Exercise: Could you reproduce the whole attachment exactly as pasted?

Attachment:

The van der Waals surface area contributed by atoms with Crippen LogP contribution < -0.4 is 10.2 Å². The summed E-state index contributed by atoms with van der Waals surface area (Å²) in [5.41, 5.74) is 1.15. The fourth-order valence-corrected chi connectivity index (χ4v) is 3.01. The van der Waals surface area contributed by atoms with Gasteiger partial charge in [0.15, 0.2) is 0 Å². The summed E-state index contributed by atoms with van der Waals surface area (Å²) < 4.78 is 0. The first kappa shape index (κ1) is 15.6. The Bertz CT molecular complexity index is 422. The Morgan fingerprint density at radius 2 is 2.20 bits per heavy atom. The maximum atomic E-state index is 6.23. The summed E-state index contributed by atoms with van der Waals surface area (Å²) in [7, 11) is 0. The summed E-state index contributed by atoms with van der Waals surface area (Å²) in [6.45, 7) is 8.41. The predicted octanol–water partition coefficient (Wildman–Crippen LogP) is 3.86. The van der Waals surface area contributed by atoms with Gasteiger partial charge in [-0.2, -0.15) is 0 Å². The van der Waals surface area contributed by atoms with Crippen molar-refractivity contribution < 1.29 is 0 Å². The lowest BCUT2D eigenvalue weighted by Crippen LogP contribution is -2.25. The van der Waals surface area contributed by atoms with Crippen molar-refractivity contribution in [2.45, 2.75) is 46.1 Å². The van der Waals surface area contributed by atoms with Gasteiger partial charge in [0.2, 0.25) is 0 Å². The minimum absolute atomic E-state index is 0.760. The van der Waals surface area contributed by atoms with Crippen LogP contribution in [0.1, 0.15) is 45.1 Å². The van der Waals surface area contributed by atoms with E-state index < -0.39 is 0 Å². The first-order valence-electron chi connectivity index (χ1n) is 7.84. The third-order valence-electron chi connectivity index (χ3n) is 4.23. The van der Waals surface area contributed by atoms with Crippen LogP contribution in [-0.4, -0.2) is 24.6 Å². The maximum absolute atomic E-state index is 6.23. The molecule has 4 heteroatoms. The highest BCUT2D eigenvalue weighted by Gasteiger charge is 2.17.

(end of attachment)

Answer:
The van der Waals surface area contributed by atoms with Crippen LogP contribution < -0.4 is 10.2 Å². The summed E-state index contributed by atoms with van der Waals surface area (Å²) in [5.41, 5.74) is 1.15. The fourth-order valence-corrected chi connectivity index (χ4v) is 3.01. The van der Waals surface area contributed by atoms with Gasteiger partial charge in [0.15, 0.2) is 0 Å². The summed E-state index contributed by atoms with van der Waals surface area (Å²) < 4.78 is 0. The first kappa shape index (κ1) is 15.6. The Bertz CT molecular complexity index is 422. The Morgan fingerprint density at radius 2 is 2.20 bits per heavy atom. The maximum atomic E-state index is 6.23. The summed E-state index contributed by atoms with van der Waals surface area (Å²) in [7, 11) is 0. The summed E-state index contributed by atoms with van der Waals surface area (Å²) in [6.45, 7) is 8.41. The predicted octanol–water partition coefficient (Wildman–Crippen LogP) is 3.86. The van der Waals surface area contributed by atoms with Gasteiger partial charge in [-0.2, -0.15) is 0 Å². The van der Waals surface area contributed by atoms with Crippen molar-refractivity contribution < 1.29 is 0 Å². The lowest BCUT2D eigenvalue weighted by Crippen LogP contribution is -2.25. The van der Waals surface area contributed by atoms with Crippen molar-refractivity contribution in [2.45, 2.75) is 46.1 Å². The van der Waals surface area contributed by atoms with Gasteiger partial charge in [0.2, 0.25) is 0 Å². The minimum absolute atomic E-state index is 0.760. The van der Waals surface area contributed by atoms with Crippen LogP contribution in [0.1, 0.15) is 45.1 Å². The van der Waals surface area contributed by atoms with E-state index < -0.39 is 0 Å². The first-order valence-electron chi connectivity index (χ1n) is 7.84. The third-order valence-electron chi connectivity index (χ3n) is 4.23. The van der Waals surface area contributed by atoms with Crippen LogP contribution in [-0.4, -0.2) is 24.6 Å². The maximum absolute atomic E-state index is 6.23. The molecule has 4 heteroatoms. The highest BCUT2D eigenvalue weighted by Gasteiger charge is 2.17.